USING "embryonic stem cell research" (ESCR) as a Trojan Horse, the authors of New Jersey Assembly Bill 2840 are trying to sneak one of the most radical human cloning legalization schemes ever proposed into law. How radical is A-2840? If the bill passes, it will be legal in New Jersey to implant cloned human embryos into wombs, gestate them for up to nine months, and then destroy them for use in research.
Terri Schiavo's guardian ad litem files his report; there's bad news and good news.11:00 PM, Dec 3, 2003 • By WESLEY J. SMITH
THERE IS A BULL ELEPHANT in the living room of the Terri Schiavo case that many adamantly refuse to see. Terri's husband Michael Schiavo has fallen in love with another woman. He has lived with his "fiancé" now for many years. The couple has been blessed with two children together. By any reasonable standard of judgment, falling in love with, committing to, and siring children by another woman estranges a husband from his wife. Indeed, in a divorce case, these facts would undoubtedly be construed as actions amounting to legal abandonment.
The mainstream media is ignoring promising news about adult stem cell research.11:00 PM, Dec 2, 2003 • By WESLEY J. SMITH
MEDIA BIAS is alive and well and busily promoting the brave new world. I personally experienced the phenomenon recently when I participated in an educational symposium in Frankfort, Kentucky (along with Drs. David Prentice and John Hubert). Our purpose was to provide empirical and moral support for pending state legislation that would outlaw human cloning in Kentucky. (Similar laws have already passed in Michigan, Iowa, North Dakota, and Arkansas.)
The Florida state legislature steps in to save a woman whose husband is trying to kill her.11:40 AM, Oct 21, 2003 • By WESLEY J. SMITH
WHEN TERRI SCHIAVO collapsed in 1990, causes unknown, she could have had no idea that 13 years later people the world over would know her name and care very much about whether she lived or died. Yet what began as a private tragedy--a vivacious young woman stricken in the very prime of her life with a brain injury that left her profoundly disabled--has become a story heard round the world.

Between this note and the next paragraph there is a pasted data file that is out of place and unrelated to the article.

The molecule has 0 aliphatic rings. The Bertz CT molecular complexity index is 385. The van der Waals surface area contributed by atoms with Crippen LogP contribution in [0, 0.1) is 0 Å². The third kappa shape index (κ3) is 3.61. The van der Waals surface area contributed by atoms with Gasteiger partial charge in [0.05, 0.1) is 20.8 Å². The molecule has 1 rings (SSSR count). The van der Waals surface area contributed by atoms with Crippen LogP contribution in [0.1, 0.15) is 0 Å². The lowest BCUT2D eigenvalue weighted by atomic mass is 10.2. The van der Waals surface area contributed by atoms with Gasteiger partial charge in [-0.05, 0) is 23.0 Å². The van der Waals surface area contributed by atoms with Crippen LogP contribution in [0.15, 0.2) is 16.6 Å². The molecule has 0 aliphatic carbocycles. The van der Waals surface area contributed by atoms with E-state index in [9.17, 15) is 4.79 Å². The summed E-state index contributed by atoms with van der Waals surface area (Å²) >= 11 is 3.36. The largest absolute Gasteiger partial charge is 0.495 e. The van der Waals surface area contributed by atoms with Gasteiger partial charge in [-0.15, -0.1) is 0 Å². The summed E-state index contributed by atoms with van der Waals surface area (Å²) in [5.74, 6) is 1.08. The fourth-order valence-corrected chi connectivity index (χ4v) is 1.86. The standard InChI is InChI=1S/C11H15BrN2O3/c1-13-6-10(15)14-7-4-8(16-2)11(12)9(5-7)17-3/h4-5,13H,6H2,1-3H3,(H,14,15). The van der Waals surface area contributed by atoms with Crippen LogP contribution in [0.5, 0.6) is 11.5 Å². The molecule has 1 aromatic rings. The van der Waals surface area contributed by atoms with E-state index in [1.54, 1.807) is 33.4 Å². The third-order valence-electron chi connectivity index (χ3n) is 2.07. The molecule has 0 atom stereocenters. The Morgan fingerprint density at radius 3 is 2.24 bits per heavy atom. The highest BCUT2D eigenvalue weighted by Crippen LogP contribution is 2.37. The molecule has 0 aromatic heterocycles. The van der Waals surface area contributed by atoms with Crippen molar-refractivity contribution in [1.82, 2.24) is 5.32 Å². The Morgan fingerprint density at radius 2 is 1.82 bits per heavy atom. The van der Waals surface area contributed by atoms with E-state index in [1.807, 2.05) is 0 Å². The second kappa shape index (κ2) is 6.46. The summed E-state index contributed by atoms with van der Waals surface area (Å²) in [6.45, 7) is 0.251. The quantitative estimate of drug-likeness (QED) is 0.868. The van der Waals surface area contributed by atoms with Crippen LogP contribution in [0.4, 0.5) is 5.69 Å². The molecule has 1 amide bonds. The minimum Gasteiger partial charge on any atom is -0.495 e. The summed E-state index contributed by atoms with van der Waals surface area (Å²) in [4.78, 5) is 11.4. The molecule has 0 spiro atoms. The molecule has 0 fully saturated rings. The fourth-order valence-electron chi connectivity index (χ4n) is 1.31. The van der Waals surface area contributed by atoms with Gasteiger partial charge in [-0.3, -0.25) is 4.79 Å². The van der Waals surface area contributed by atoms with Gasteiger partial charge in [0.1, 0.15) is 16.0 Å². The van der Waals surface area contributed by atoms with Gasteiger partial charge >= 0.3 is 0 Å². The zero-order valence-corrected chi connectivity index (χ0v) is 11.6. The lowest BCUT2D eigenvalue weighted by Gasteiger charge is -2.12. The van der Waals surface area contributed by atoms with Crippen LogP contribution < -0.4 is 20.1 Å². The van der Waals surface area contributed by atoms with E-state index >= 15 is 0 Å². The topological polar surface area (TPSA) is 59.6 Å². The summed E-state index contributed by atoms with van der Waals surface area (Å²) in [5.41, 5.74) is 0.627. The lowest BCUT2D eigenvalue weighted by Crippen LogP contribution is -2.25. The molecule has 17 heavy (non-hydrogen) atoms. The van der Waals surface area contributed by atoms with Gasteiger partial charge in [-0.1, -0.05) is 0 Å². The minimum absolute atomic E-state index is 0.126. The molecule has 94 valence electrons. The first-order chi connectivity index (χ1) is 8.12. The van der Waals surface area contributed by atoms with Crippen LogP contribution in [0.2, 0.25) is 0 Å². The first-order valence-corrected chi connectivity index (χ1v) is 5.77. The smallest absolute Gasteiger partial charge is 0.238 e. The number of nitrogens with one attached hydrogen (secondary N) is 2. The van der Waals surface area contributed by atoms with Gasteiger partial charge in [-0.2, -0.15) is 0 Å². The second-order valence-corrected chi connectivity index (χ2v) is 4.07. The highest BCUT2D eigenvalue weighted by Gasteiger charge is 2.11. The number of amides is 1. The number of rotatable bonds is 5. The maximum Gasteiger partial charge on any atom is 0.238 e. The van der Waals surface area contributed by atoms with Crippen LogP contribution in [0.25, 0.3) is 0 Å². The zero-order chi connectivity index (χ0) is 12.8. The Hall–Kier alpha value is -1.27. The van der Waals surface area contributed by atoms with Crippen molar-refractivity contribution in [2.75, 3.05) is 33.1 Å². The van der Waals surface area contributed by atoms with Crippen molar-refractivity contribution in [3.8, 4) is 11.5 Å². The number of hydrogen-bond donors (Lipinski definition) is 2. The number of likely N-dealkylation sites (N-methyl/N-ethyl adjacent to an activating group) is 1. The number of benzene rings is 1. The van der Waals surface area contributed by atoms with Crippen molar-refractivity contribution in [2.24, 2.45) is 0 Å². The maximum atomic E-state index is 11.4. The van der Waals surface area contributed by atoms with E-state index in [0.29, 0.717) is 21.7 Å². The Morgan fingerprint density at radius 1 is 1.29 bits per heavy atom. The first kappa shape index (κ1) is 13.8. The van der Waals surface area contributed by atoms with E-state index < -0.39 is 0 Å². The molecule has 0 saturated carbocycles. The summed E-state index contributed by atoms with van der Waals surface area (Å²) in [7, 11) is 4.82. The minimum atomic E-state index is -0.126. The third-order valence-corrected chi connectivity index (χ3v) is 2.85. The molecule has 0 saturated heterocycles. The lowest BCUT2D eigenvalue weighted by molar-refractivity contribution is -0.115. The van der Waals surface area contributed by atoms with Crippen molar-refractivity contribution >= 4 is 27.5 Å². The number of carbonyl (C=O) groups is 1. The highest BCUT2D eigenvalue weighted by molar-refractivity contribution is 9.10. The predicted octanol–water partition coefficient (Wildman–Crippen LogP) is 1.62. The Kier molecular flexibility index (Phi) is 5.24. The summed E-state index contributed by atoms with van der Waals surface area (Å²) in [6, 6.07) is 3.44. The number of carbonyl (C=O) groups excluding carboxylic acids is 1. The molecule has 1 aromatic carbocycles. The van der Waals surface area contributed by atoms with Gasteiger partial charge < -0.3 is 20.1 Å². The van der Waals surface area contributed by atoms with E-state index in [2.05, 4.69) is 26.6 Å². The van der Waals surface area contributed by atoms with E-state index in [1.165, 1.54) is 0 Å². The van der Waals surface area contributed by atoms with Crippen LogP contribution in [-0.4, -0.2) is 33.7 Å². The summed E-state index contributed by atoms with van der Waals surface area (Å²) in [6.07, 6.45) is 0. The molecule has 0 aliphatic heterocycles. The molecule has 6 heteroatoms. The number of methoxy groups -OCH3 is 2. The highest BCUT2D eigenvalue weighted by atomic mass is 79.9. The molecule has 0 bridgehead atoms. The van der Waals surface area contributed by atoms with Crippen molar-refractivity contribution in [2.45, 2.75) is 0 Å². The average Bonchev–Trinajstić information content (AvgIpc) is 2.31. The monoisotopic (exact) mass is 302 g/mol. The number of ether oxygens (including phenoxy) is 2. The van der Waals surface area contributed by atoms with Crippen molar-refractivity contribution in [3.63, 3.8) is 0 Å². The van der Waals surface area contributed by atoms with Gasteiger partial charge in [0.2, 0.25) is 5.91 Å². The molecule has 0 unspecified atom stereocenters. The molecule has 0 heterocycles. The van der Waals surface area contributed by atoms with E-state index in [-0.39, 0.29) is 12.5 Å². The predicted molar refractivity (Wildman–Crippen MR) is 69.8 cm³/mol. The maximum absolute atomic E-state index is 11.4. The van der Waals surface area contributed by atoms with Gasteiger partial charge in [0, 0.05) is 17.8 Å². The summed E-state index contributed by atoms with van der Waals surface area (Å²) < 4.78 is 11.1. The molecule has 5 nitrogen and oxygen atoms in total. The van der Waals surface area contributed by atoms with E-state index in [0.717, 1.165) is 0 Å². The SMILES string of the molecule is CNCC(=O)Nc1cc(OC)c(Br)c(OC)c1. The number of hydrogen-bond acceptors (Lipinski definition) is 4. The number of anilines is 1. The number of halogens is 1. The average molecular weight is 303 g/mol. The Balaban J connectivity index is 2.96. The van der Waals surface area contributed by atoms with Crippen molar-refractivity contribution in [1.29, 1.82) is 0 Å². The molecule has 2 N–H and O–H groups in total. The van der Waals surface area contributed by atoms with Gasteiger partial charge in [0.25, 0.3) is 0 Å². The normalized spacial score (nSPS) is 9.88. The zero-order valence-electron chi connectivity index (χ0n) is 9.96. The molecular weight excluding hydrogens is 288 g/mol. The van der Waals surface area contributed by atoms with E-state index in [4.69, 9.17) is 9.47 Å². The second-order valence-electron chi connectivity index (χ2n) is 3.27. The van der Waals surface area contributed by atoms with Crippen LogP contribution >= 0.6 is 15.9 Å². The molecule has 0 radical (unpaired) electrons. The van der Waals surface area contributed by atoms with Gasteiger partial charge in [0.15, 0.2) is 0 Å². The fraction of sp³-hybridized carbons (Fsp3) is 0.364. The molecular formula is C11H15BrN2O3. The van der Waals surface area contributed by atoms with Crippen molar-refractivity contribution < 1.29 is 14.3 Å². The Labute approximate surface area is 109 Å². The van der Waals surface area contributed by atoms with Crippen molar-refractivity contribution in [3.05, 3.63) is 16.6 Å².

Oct 27, 2003, Vol. 9, No. 07 • By J. BOTTUM, FOR THE EDITORS
YOU KNOW THE STORY. The frog in a saucepan on the stove will die--because the temperature creeps up so smoothly and stealthily that he's never given the clue that now is the time to hop out. And so he boils to death, for if the rise from 70 degrees to 71 degrees didn't make him jump, why should the rise from 150 to 151?
We've never entirely believed the story--or its allegorical applications. Surely the frog will jump, and people, too, before the water gets too hot.
The horrifying case of Terri Schiavo, and what it portends.Oct 20, 2003, Vol. 9, No. 06 • By WESLEY J. SMITH
AT 2:00 P.M. on October 15, 2003, Terri Schiavo's feeding tube is to be removed, after which she will slowly dehydrate to death. This is to be done at the request of her husband, Michael Schiavo, and at the order of Judge George W. Greer of the Sixth Judicial Circuit, in Clearwater, Florida. If the order is carried out, Terri will die over a period of 10 to 14 days.
The Schiavo case is only the most recent "food and fluids" case to make national headlines, after Nancy Cruzan (Missouri), Michael Martin (Michigan), and Robert Wendland (California).